TODAY: Moscow, Baltic states fear war; Kremlin has no control in eastern Ukraine? Lavrov says Minsk implementation in fragile state; Putin visits Italy to boost Europe ties; Navalny on the campaign trail; Investigative Committee opens case against Ponomarev, seeks international warrant; Nemtsov’s daughter blames media for her father’s death; Russia to build on Kuril Islands.
Moscow and its non-Russian neighbours in Latvia, Estonia, Poland and Lithuania are all afraid that a war is on the verge of breaking out, with their fears provoked either by NATO expansion or by the perceived threat of an imminent Russian invasion. In an additionally unsettling development for Baltic members of NATO, ‘At least half of Germans, French and Italians say their country should not use military force to defend a NATO ally if attacked by Russia,’ according to new research. The New York Times argues that, due to its tactics of using proxy warlords, the Kremlin now has little control over the events in eastern Ukraine. Foreign Minister Sergei Lavrov says the process of implementation of the Minsk agreement is ‘largely still fragile’. Lavrov says Russia’s close ties with South America have nothing to do with disagreements with the United States. Russia denies U.S. allegations that it has violated a Cold War-era nuclear treaty. President Vladimir Putin is in Italy this week, drawing speculation that he is attempting to capitalise on a good relationship with Rome at a time when other European leaders are rallying against him. Gazprom says Europe will need to accede to the Turkish Stream pipeline project if it wants to avoid an energy deficit in the near future.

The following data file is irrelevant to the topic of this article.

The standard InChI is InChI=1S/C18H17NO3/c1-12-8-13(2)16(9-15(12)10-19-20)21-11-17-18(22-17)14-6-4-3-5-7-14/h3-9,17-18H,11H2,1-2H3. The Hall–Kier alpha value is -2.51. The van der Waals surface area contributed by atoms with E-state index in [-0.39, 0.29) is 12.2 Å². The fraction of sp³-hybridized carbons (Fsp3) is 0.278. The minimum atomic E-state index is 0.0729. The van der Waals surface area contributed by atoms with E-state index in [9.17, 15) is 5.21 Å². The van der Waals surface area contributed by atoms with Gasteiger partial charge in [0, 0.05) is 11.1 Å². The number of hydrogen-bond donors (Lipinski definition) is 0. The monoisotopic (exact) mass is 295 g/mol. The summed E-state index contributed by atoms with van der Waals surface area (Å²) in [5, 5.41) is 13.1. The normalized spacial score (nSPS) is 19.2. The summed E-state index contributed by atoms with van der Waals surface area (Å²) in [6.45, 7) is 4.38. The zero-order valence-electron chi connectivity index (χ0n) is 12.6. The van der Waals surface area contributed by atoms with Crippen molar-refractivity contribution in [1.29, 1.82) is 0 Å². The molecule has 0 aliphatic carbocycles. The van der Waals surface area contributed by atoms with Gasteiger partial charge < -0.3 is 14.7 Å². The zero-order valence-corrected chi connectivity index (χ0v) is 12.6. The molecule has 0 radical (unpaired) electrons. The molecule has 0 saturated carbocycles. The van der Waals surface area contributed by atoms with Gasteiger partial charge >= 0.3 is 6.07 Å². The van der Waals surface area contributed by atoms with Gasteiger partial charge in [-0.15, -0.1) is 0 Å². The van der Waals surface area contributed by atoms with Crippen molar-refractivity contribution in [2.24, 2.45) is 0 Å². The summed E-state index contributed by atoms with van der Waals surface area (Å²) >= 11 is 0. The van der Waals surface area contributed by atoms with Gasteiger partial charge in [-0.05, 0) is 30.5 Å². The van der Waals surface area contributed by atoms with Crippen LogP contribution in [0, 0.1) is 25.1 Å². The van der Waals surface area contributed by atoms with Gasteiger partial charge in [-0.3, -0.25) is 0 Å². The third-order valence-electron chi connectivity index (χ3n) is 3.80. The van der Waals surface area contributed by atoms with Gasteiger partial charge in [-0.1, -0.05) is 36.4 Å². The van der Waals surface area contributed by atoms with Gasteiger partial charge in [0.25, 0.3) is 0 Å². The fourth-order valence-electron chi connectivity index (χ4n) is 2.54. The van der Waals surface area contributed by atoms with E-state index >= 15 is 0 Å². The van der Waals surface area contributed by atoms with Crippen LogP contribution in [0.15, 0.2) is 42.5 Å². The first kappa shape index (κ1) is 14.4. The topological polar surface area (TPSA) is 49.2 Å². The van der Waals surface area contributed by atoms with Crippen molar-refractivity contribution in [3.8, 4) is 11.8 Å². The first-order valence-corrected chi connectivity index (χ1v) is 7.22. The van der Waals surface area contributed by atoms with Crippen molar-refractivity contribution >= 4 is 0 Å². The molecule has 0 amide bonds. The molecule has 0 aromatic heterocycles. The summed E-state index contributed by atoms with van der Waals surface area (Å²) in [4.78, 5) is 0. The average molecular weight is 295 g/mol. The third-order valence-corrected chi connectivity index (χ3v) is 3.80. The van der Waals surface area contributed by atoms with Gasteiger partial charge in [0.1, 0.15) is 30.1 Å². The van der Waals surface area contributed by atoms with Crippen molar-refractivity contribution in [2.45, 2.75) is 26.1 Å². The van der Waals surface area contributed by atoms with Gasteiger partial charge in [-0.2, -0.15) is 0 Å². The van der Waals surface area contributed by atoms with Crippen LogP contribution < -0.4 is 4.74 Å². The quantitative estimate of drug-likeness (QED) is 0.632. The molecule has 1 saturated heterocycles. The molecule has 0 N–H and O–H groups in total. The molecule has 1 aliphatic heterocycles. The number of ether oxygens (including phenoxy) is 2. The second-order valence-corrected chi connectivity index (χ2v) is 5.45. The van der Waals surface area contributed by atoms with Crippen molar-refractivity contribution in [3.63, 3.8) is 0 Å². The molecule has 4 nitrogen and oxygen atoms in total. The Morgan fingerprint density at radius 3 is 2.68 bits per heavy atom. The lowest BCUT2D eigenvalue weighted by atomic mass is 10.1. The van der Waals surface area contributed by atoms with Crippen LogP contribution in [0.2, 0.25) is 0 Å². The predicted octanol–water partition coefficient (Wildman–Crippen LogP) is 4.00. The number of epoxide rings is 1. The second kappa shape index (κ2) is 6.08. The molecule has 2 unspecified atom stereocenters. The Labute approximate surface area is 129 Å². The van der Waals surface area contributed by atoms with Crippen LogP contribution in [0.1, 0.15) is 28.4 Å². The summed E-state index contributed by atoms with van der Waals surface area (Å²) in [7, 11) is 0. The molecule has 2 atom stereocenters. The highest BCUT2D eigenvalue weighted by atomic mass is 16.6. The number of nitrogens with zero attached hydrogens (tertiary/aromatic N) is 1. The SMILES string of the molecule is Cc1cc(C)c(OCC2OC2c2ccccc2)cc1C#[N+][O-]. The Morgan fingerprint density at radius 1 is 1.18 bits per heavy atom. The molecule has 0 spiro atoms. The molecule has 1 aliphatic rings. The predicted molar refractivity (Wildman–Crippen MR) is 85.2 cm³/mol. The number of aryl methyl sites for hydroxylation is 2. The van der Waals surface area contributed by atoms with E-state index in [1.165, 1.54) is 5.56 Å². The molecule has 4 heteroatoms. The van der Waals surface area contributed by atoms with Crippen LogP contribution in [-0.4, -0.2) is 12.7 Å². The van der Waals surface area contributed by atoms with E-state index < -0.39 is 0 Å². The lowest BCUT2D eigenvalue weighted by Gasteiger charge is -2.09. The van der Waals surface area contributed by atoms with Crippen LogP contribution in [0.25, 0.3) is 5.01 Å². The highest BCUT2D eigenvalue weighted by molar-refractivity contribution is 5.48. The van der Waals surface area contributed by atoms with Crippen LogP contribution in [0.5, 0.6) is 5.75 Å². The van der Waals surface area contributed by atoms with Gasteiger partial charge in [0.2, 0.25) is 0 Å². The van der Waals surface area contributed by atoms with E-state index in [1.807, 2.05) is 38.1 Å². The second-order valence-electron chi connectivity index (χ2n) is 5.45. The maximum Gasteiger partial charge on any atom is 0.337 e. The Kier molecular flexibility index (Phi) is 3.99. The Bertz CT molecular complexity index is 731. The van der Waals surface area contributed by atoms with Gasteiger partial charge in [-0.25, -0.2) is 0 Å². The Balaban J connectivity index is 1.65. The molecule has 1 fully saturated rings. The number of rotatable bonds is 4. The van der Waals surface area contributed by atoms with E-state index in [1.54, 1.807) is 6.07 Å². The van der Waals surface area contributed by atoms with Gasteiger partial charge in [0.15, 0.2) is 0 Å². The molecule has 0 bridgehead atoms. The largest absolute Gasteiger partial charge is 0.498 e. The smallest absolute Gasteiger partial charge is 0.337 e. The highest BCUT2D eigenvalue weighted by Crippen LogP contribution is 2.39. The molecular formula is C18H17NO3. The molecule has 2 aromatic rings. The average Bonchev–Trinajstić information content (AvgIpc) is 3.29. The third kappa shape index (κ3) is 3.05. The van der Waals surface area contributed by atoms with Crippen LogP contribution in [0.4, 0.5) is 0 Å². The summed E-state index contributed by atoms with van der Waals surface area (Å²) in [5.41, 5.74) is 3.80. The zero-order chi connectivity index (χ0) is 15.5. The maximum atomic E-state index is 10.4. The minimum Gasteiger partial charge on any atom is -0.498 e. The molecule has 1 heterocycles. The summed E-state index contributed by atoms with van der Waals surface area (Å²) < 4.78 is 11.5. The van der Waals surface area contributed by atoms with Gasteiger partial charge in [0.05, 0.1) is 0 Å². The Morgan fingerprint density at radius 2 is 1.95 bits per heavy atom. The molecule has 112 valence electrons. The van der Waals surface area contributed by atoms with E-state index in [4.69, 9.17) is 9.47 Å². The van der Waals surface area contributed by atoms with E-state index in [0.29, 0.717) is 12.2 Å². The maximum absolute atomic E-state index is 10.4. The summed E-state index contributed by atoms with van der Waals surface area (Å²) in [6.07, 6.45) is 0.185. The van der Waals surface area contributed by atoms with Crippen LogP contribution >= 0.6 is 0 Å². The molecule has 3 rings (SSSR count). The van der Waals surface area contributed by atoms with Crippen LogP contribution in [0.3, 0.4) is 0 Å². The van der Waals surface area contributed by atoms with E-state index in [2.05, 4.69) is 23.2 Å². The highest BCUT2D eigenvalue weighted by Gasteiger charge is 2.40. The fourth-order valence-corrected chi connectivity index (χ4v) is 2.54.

The Times follows Alexei Navalny on his campaign trail as he inspires audiences at his rallies with messages of hope, and provokes disdain from the journalist for his nationalist insults to hecklers. The Investigative Committee has opened a criminal case against exiled State Duma deputy Ilya Ponomarev into allegations that he was part of a $750,000 embezzlement from the Skolkovo business center’s funds. The investigation plans to issue an international arrest warrant for Ponomarev. The daughter of murdered opposition leader Boris Nemtsov says state propaganda is to blame for stirring up hatred against ‘national traitors’ that led to her father’s killing. Brian Whitmore writes about the Kremlin’s ‘corrupt syndicate’.
Defence Minister Sergei Shoigu has announced Russia’s plans to build civil and military infrastructure on the Southern Kuril islands, whose rightful ownership is still being disputed by Japan. All eyes are on the potential size of Vladimir Potanin’s divorce.
PHOTO: Russian President Vladimir Putin (L) shakes hands with Chairman of the Standing Committee of the National People’s Congress (NPC) Zhang Dejiang during a meeting at the Novo-Ogaryovo state residence outside Moscow, Russia, June 9, 2015. REUTERS/Sergei Ilnitsky/Pool